Our first foray into the introduction of contemporary puppetry to the Philippines came with the creation of a life-sized carabao puppet named Clara. We took Clara around the metro in order to see how Filipino audiences would react to her. Similarly, we also created a dog puppet named Puraw. Made from a local Filipino weave called inabel from the north of the Philippines, Puraw was able to interact with children that have never seen a puppet before. Small efforts such as these are what has allowed us to introduce the idea of puppetry to Filipino audiences

Taking cue from the National Theatre’s advertising of their show “War Horse” wherein they would tour their life-sized horse puppet, Joey, around the UK, we have been able to thrive through street performances and improvised puppeteering. Puppetry engages with one’s suspension of disbelief and jogs a person’s skills in imagination. It exercises a person’s ability to interact with something that is not real and gives them an avenue for empathy. This is what Puppet Theater Manila hopes to inspire within Filipino audiences; a community wherein they can be vulnerable and enjoy puppetry for what it is.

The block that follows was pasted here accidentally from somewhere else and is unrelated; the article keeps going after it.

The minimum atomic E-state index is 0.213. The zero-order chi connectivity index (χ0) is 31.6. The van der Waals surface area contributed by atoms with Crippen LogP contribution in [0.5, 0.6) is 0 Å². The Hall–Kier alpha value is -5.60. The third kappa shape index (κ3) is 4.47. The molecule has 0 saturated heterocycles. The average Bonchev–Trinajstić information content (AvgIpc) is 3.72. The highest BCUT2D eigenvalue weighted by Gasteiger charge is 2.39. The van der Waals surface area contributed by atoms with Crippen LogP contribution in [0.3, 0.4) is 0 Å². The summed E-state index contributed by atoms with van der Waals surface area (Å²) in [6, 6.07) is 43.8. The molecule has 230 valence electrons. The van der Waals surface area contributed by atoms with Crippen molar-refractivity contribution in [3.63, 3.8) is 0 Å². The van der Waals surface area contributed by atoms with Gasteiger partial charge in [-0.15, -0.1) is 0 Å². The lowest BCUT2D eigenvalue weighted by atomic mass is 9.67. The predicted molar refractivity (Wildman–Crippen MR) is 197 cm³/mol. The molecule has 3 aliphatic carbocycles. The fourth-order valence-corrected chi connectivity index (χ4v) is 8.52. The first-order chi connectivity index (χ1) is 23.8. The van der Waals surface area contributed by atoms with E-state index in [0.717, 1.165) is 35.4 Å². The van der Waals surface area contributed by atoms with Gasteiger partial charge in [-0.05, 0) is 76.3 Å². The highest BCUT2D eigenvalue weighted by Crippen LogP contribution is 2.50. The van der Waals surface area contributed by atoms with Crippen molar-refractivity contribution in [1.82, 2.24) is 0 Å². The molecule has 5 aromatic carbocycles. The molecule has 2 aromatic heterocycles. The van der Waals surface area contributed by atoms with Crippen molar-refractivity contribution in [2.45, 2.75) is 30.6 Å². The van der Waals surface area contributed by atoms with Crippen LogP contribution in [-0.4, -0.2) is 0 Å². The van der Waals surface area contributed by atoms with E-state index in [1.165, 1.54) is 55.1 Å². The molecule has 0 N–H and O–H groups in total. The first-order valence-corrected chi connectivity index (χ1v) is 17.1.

I have learnt a lot of what I know through the guidance and support of British puppet designers and puppeteers such as Jimmy Grimes, Toby Olie, and Mei Mac. Their influence on my puppet designing and making skills are what have inspired me to grow as a puppet practitioner beyond the Philippines. Aside from introducing puppetry to the Philippines, being in the UK and working alongside British designers and makers has inspired me to tell Filipino stories to British audiences as well. With this, I have been developing a sister company to Puppet Theater Manila to help promote the telling of Filipino and East/Southeast Asian stories through puppetry in the UK. “Maya Puppet Theater” comes from the Filipino word pamayanan or community.